Town and college prep security for Clinton visit
May 7, 2007
By MEGAN JAMES
MIDDLEBURY — The hassles that regularly accompany graduation ceremonies, namely, traffic and anxious parents, might be exaggerated at Middlebury College’s commencement this year, college officials say. Who’s to blame?
Bill Clinton, of course.
The former president will address the nearly 600 members of the class of 2007 on Sunday, May 27, at 10 a.m., outside on the green below Mead Chapel. Unlike in years past, for security and overcrowding reasons, guests at the event will need to have tickets.
“We didn’t have any way of knowing just how much interest we were likely to have in the commencement,” said Secretary of the College John Emerson, who is helping to plan the event. But as of the end of April, the college is expecting to accommodate up to 8,000 people, including students, faculty and staff — about 2,000 more than normal.
Commencement coordinators have met with a Secret Service agent from Burlington to loosely discuss the security implications of the event, but they have reached few conclusions yet and aren’t likely until days before the event.
Emerson said final plans won’t be made until a week before the ceremony, when a Secret Service team from Washington, D.C., will help college officials iron out details like whether or not Clinton will march in the processional, where he will get dressed in his graduation robe and how his body guards will provide security in that particular area.
They will also look at the security of the buildings around the main quad where commencement takes place, and probably station Secret Service agents in each of them.
“One of the main worries is the traffic implications,” Emerson said. “We’re making plans to provide shuttle service from area hotels in order to minimize the amount of cars on the roads.”
The Middlebury Police Department will be involved in controlling traffic and designating a route for Clinton’s motorcade, which for a brief time, could involve blockading roads in town.
“Out job is to make sure that his route of travel is unimpeded,” Middlebury Police Chief Tom Hanley said. “When we get him in the car, we will work to get him out of there as quickly as possible.”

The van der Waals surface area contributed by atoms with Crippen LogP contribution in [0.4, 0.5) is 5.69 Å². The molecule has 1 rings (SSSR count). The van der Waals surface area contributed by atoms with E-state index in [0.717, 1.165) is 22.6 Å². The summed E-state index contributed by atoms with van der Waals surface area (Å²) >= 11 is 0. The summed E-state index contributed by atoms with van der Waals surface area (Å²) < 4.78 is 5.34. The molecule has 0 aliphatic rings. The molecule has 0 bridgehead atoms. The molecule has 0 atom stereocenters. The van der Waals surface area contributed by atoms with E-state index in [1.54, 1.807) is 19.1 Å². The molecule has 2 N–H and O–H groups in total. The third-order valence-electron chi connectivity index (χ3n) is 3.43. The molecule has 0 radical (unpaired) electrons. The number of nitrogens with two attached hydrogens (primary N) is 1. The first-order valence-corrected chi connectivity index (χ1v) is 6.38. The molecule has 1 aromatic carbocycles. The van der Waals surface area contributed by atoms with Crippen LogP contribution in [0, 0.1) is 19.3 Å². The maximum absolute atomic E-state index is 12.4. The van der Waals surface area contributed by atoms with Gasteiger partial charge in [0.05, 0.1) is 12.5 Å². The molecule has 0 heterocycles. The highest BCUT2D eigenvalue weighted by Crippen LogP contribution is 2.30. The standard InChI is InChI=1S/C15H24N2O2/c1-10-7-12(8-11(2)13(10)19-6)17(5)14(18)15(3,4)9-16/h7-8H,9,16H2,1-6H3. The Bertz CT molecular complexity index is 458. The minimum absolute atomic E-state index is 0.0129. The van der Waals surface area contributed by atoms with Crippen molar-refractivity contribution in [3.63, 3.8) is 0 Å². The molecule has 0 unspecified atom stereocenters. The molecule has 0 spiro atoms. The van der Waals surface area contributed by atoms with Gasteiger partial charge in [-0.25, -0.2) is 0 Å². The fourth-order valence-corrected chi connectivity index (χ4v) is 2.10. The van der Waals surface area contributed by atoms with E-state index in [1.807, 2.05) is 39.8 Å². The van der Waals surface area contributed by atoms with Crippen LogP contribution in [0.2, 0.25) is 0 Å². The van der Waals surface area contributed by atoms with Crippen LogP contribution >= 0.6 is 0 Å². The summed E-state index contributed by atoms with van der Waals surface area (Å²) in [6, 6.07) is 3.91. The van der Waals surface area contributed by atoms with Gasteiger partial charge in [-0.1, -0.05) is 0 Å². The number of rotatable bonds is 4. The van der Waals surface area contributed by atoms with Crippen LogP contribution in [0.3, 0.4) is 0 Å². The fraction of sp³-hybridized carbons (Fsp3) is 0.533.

Of course, Clinton might not be rushing to leave, Hanley said. If he decides to stick around for lunch, the police department will have to accommodate that change in plans. For this reason, their “external security” plans are not entirely set in stone.
Hanley said Middlebury residents should count on traffic delays throughout the day, especially within the hour after the ceremony.
“There’s always a lot of traffic for commencement, but this is going to be a lot bigger,” he said. “There’s going to be an exceptional amount of traffic.”
At this point, tickets are reserved for graduates and their family members, faculty, staff and alumni of the college. Commencement Coordinator Kathleen Knippler said tickets would not be released to members of the greater Middlebury community until everyone with direct connections to the college had a chance.
“We’re trying to keep this from turning into a circus,” she said.
The ceremony will be broadcast live on Middlebury Community Television’s education channel, Channel 16, as well as on the Middlebury College Web site.
Knippler acknowledged that Clinton’s presence will undoubtedly add a level of hype to the ceremony, but she stressed that the college wants to maintain the intimacy of the event.
“It’s a graduation ceremony for graduates and their families, and that’s what we’re trying to keep it.”